12. Pre-PCR processing in bioterrorism preparedness: improved diagnostic capabilities for laboratory response networks.

    Science.gov (United States)

    Hedman, Johannes; Knutsson, Rickard; Ansell, Ricky; Rådström, Peter; Rasmusson, Birgitta

    2013-09-01

    Diagnostic DNA analysis using polymerase chain reaction (PCR) has become a valuable tool for rapid detection of biothreat agents. However, analysis is often challenging because of the limited size, quality, and purity of the biological target. Pre-PCR processing is an integrated concept in which the issues of analytical limit of detection and simplicity for automation are addressed in all steps leading up to PCR amplification--that is, sampling, sample treatment, and the chemical composition of PCR. The sampling method should maximize target uptake and minimize uptake of extraneous substances that could impair the analysis--so-called PCR inhibitors. In sample treatment, there is a trade-off between yield and purity, as extensive purification leads to DNA loss. A cornerstone of pre-PCR processing is to apply DNA polymerase-buffer systems that are tolerant to specific sample impurities, thereby lowering the need for expensive purification steps and maximizing DNA recovery. Improved awareness among Laboratory Response Networks (LRNs) regarding pre-PCR processing is important, as ineffective sample processing leads to increased cost and possibly false-negative or ambiguous results, hindering the decision-making process in a bioterrorism crisis. This article covers the nature and mechanisms of PCR-inhibitory substances relevant for agroterrorism and bioterrorism preparedness, methods for quality control of PCR reactions, and applications of pre-PCR processing to optimize and simplify the analysis of various biothreat agents. Knowledge about pre-PCR processing will improve diagnostic capabilities of LRNs involved in the response to bioterrorism incidents.

  13. Accidental and deliberate microbiological contamination in the feed and food chains — How biotraceability may improve the response to bioterrorism

    DEFF Research Database (Denmark)

    Knutsson, Rickard; van Rotterdam, Bart; Fach, Patrick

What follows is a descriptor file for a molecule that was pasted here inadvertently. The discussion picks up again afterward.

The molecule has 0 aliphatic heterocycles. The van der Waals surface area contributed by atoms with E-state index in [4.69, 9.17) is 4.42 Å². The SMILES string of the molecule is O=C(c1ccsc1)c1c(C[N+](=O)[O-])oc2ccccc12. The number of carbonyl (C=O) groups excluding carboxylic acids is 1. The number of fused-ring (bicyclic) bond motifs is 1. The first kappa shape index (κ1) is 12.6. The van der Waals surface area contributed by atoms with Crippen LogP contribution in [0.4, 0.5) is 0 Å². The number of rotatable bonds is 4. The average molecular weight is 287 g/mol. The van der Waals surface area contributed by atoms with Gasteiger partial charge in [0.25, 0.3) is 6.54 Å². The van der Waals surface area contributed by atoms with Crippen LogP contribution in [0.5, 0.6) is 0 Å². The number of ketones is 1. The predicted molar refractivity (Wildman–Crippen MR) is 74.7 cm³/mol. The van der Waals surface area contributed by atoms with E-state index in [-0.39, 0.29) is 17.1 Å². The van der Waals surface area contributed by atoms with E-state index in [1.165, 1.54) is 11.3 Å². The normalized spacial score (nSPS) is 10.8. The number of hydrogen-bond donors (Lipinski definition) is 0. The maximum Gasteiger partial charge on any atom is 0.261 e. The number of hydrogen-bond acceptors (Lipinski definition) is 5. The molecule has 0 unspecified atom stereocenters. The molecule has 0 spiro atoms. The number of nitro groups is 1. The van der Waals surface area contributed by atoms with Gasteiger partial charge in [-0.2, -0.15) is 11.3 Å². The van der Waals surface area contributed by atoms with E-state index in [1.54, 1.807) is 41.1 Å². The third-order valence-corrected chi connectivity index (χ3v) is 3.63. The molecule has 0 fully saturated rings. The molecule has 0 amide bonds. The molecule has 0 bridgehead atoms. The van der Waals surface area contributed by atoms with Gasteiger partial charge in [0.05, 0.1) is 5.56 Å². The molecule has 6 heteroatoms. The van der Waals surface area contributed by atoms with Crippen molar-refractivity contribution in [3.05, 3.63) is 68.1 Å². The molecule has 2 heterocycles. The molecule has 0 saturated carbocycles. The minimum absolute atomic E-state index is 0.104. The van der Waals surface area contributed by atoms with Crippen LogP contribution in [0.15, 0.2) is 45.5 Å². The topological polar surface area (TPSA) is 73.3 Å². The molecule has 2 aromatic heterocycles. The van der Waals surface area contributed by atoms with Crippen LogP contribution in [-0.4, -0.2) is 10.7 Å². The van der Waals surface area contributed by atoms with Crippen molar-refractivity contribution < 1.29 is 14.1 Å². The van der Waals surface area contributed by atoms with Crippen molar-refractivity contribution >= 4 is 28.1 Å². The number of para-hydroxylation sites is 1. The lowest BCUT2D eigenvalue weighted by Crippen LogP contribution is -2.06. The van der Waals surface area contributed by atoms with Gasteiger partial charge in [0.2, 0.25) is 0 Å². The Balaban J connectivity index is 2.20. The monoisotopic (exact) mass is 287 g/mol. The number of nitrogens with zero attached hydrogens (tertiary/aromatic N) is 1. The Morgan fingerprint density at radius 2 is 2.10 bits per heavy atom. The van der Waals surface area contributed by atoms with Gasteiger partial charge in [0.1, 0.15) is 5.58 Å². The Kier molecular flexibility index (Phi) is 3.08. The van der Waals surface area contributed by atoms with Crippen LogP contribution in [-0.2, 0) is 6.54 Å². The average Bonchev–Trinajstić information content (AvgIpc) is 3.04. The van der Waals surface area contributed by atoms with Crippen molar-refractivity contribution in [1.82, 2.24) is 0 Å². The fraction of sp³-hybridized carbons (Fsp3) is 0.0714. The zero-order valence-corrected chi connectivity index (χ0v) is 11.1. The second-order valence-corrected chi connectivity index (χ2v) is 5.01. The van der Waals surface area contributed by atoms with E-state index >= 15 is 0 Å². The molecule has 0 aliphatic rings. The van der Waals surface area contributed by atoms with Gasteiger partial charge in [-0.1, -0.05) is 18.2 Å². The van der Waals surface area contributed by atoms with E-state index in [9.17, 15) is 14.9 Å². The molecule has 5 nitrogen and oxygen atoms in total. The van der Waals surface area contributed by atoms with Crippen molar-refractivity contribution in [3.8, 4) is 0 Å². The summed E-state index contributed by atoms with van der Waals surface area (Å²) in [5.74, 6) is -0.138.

2011-01-01

    A next frontier of the global food safety agenda has to consider a broad spectrum of bio-risks, such as accidental and intentional contaminations in the food and feed chain. In this article, the background for the research needs related to biotraceability and response to bioterrorism incidents ar...

  14. [The strategic plan for preparedness and response to bioterrorism in Korea].

    Science.gov (United States)

    Hwang, Hyun Soon

    2008-07-01

    Following the Anthrax bioterrorism attacks in the US in 2001, the Korean government established comprehensive countermeasures against bioterrorism. These measures included the government assuming management of all infectious agents that cause diseases, including smallpox, anthrax, plaque, botulism, and the causative agents of viral hemorrhagic fevers (ebola fever, marburg fever, and lassa fever) for national security. In addition, the Korean government is reinforcing the ability to prepare and respond to bioterrorism. Some of the measures being implemented include revising the laws and guidelines that apply to the use of infectious agents, the construction and operation of dual surveillance systems for bioterrorism, stockpiling and managing products necessary to respond to an emergency (smallpox vaccine, antibiotics, etc.) and vigorously training emergency room staff and heath workers to ensure they can respond appropriately. In addition, the government's measures include improved public relations, building and maintaining international cooperation, and developing new vaccines and drugs for treatments of infectious agents used to create bioweapons.